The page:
“The attorneys at the Mandel Legal Aid Clinic can be justifiably proud, not only for their outstanding and generous work on behalf of Stateway residents, but for their commitment to a comprehensive human rights strategy for the residents of public housing,” Kalven said.

    Ironically, the evening’s event was the annual Stateway Roundball Classic, a longstanding community institution that was known as an occasion for Stateway’s current and former residents, including gang members, to transcend their divisions by competing together on the basketball court. The event has not been held since the 2001 incident.

    “Part of the settlement will go toward community programs at the Field House, including the annual basketball tournaments, that keep people connected,” Futterman said. Since the raid, six of the eight high-rise buildings at Stateway have been demolished, and the remaining two also will be demolished as part of the city’s transformation of almost all the Chicago Housing Authority developments into mixed-income communities.

    Another part of the settlement will fund the human rights initiative that Futterman and his University colleagues have pursued with Kalven and Stateway Gardens residents, known as the Stateway Civil Rights Project, to improve police accountability and services to residents.

    “This is now run entirely by public housing residents to make sure an incident like this doesn’t happen again,” Futterman said. “The goals are to reform police practices and community relations and to elevate a public housing resident voice around pubic safety issues during the redevelopment process. All eyes will be on Chicago as we address the next wave of public safety issues in the envisioned communities in which the public housing and middle-class residents live side by side.”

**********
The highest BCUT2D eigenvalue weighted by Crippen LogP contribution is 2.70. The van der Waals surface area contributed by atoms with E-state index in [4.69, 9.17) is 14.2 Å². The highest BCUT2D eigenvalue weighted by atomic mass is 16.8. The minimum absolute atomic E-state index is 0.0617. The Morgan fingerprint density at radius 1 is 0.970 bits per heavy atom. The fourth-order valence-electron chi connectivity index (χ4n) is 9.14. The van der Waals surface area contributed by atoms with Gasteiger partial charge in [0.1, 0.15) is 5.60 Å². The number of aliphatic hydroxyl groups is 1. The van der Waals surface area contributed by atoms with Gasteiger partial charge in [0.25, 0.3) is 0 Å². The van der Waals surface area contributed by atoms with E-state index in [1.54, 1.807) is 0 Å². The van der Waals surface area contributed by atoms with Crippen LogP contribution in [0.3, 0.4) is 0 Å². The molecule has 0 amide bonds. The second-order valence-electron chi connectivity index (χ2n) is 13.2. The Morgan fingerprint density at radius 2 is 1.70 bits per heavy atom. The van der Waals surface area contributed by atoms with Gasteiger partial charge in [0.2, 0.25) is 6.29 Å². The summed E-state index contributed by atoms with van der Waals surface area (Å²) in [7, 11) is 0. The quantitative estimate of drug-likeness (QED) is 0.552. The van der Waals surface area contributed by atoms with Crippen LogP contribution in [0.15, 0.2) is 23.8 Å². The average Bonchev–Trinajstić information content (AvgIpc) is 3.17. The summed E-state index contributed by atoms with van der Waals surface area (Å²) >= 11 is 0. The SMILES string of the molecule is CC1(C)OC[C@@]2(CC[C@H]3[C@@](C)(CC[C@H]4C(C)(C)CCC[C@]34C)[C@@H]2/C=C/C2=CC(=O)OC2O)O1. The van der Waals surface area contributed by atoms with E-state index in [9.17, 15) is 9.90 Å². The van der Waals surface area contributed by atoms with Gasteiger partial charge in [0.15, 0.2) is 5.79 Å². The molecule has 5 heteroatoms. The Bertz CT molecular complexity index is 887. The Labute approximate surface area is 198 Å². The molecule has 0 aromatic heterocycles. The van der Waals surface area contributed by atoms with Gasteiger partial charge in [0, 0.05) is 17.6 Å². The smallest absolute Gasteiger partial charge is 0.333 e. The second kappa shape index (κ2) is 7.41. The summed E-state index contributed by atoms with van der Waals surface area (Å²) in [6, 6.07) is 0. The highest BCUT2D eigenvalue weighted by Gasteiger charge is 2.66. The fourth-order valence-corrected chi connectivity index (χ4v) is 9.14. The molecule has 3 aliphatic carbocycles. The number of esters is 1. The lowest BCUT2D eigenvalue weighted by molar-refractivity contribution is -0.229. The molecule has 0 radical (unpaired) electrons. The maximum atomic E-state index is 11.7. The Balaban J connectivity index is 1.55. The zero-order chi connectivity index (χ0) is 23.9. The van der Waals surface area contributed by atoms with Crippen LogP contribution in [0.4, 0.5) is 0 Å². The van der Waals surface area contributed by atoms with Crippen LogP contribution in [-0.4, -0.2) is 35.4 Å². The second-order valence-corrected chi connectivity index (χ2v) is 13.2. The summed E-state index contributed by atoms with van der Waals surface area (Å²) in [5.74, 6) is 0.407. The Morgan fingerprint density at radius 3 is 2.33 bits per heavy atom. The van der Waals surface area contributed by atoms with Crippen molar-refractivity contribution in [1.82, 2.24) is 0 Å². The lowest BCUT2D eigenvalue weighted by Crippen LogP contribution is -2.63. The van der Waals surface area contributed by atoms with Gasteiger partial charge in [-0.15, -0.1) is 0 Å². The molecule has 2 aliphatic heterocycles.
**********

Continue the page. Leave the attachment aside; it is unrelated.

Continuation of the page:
Approximately $100,000 of the settlement proceeds will be distributed to the adults and children who were searched and detained at the basketball game. With the exception of the portion of the settlement funds going to the Stateway Civil Rights Project, the remainder will be divided among Tom Peters’ law firm and the Mandel Legal Aid Clinic.

    “The attorney fee award to the Clinic will be used to further its mission: to provide quality legal services to those in need and to teach students about justice and what it means to be a lawyer,” said Stone.

    Though Futterman said there were many compelling human stories that were part of this civil rights victory, he cites plaintiff Brenda Williams as a particularly passionate champion. In the raid, police not only personally searched Williams, who had been volunteering with young children that day, but they also searched her 1-year-old baby and a diaper bag. Williams died of cancer in July 2003.

    “While struggling with her disease,” Futterman said, “she told me that standing up for justice with this case is something incredibly important to her. She wanted to be remembered for giving something back and she truly has.”